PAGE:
Publications

2003
Oded Millo, David Katz, Dov Steiner, Eli Rothenberg, Taleb Mokari, Miri Kazes, and Uri Banin. 2003. “Charging and quantum size effects in tunnelling and optical spectroscopy of CdSe nanorods.” Nanotechnology, 15, 1, Pp. R1. Publisher's Version Abstract

We summarize our correlated scanning tunnelling microscopy and optical spectroscopy investigations of the electronic level structure and single-electron charging effects in CdSe quantum rods. Both optical and tunnelling spectra show that the level structure depends primarily on rod diameter and not on length. With increasing diameter, the bandgap and the excited state level spacings shift to the red. The level structure is assigned using a multi-band effective-mass model. The tunnelling spectra also exhibit, depending on the tunnel-junction parameters, single-electron charging effects that yield information on the degeneracy of the electronic states.

Fernando Patolsky, Ron Gill, Yossi Weizmann, Taleb Mokari, Uri Banin, and Itamar Willner. 2003. “Lighting-up the dynamics of telomerization and DNA replication by CdSe− ZnS quantum dots.” Journal of the American Chemical Society, 125, 46, Pp. 13918-13919. Publisher's Version Abstract

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CdSe−ZnS core−shell quantum dots (QDs) act as photochemical centers for lighting-up the dynamics of telomerization or DNA replication.

Taleb Mokari and Uri Banin. 2003. “Synthesis and properties of CdSe/ZnS core/shell nanorods.” Chemistry of materials, 15, 20, Pp. 3955-3960. Publisher's Version Abstract

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A method for the synthesis of CdSe/ZnS core/shell nanorods is reported. In the first step rods are grown, and in a second step a shell of ZnS is overgrown at moderate temperatures in a mixture of trioctylphosphine-oxide and hexadecylamine. Structural and chemical characterization using transmission electron microscopy, X-ray diffraction, and energy dispersive X-ray spectroscopy were performed providing direct evidence for shell growth. The emission quantum yield significantly increases by over 1 order of magnitude for the core/shell nanorods compared to the original rods because of the improved surface passivation. Rods with lengths up to ∼30 nm were investigated, and in this size regime the maximal achievable QY showed little dependence on length and strong dependence on rod diameter, with increased QY in smaller diameters. Color tunability is available via tuning of the rod diameter. The stability against photooxidation was significantly improved in core/shell nanorods compared with rods coated by organic ligands.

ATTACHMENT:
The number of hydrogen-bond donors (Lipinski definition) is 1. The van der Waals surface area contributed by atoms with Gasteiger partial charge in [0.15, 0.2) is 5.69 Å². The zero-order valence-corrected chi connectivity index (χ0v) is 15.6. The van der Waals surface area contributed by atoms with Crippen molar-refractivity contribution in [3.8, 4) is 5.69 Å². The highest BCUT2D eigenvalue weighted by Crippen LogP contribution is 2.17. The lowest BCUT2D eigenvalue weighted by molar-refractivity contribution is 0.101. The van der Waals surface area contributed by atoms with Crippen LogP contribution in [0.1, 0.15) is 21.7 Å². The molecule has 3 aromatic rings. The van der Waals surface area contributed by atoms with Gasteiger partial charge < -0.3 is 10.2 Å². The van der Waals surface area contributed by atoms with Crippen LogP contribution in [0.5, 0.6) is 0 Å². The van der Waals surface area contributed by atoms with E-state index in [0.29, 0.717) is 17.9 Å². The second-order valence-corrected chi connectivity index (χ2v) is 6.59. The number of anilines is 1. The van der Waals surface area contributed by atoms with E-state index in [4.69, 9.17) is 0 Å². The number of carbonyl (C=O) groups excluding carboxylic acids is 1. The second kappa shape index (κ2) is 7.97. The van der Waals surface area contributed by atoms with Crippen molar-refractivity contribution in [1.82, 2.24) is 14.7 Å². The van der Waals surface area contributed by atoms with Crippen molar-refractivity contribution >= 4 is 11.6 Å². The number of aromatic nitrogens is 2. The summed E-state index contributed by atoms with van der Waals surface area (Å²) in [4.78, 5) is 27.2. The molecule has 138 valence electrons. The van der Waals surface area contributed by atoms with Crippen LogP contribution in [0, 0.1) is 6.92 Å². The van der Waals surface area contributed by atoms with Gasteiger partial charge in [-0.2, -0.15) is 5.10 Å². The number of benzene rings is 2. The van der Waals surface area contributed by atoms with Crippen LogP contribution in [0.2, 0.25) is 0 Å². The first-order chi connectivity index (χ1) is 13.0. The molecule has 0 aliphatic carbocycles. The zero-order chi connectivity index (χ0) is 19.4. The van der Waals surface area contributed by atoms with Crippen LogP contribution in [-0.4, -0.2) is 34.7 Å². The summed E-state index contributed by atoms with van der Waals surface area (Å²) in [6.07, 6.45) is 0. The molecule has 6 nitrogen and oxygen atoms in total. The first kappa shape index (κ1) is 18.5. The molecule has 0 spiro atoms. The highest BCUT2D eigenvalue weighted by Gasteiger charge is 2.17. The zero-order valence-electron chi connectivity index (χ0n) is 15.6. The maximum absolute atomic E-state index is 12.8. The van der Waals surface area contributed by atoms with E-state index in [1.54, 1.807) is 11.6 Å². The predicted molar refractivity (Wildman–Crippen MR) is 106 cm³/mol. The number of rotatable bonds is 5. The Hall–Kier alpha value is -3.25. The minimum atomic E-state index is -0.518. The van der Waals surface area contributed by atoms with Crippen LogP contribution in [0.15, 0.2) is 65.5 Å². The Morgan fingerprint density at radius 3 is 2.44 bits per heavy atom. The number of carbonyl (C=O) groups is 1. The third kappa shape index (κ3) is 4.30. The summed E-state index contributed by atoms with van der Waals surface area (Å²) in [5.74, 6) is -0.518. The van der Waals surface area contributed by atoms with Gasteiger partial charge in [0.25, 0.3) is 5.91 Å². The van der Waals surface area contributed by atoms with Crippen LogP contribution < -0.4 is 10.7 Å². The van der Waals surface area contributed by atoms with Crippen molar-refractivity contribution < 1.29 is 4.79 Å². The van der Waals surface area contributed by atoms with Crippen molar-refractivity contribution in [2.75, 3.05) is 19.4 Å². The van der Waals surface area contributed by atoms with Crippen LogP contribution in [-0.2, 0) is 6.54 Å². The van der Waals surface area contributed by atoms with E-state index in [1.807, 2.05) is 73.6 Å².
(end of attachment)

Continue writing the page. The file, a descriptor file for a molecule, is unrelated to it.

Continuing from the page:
ShiHai Kan, Taleb Mokari, Eli Rothenberg, and Uri Banin. 2003. “Synthesis and size-dependent properties of zinc-blende semiconductor quantum rods.” Nature materials, 2, 3, Pp. 155-158. Publisher's Version Abstract

Dimensionality and size are two factors that govern the properties of semiconductor nanostructures1,2. In nanocrystals, dimensionality is manifested by the control of shape, which presents a key challenge for synthesis3,4,5. So far, the growth of rod-shaped nanocrystals using a surfactant-controlled growth mode, has been limited to semiconductors with wurtzite crystal structures, such as CdSe (ref. 3). Here, we report on a general method for the growth of soluble nanorods applied to semiconductors with the zinc-blende cubic lattice structure. InAs quantum rods with controlled lengths and diameters were synthesized using the solution–liquid–solid mechanism6 with gold nanocrystals as catalysts7. This provides an unexpected link between two successful strategies for growing high-quality nanomaterials, the vapour–liquid–solid approach for growing nanowires8,9,10,11,12, and the colloidal approach for synthesizing soluble nanocrystals13,14,15. The rods exhibit both length- and shape-dependent optical properties, manifested in a red-shift of the bandgap with increased length, and in the observation of polarized emission covering the near-infrared spectral range relevant for telecommunications devices16,17.

ShiHai Kan, Taleb Mokari, Eli Rothenberg, and Uri Banin. 2003. “Synthesis and size-dependent properties of zinc-blende semiconductor quantum rods.” Nature materials, 2, 3, Pp. 155. Publisher's Version Abstract

Dimensionality and size are two factors that govern the properties of semiconductor nanostructures1,2. In nanocrystals, dimensionality is manifested by the control of shape, which presents a key challenge for synthesis3,4,5. So far, the growth of rod-shaped nanocrystals using a surfactant-controlled growth mode, has been limited to semiconductors with wurtzite crystal structures, such as CdSe (ref. 3). Here, we report on a general method for the growth of soluble nanorods applied to semiconductors with the zinc-blende cubic lattice structure. InAs quantum rods with controlled lengths and diameters were synthesized using the solution–liquid–solid mechanism6 with gold nanocrystals as catalysts7. This provides an unexpected link between two successful strategies for growing high-quality nanomaterials, the vapour–liquid–solid approach for growing nanowires8,9,10,11,12, and the colloidal approach for synthesizing soluble nanocrystals13,14,15. The rods exhibit both length- and shape-dependent optical properties, manifested in a red-shift of the bandgap with increased length, and in the observation of polarized emission covering the near-infrared spectral range relevant for telecommunications devices16,17.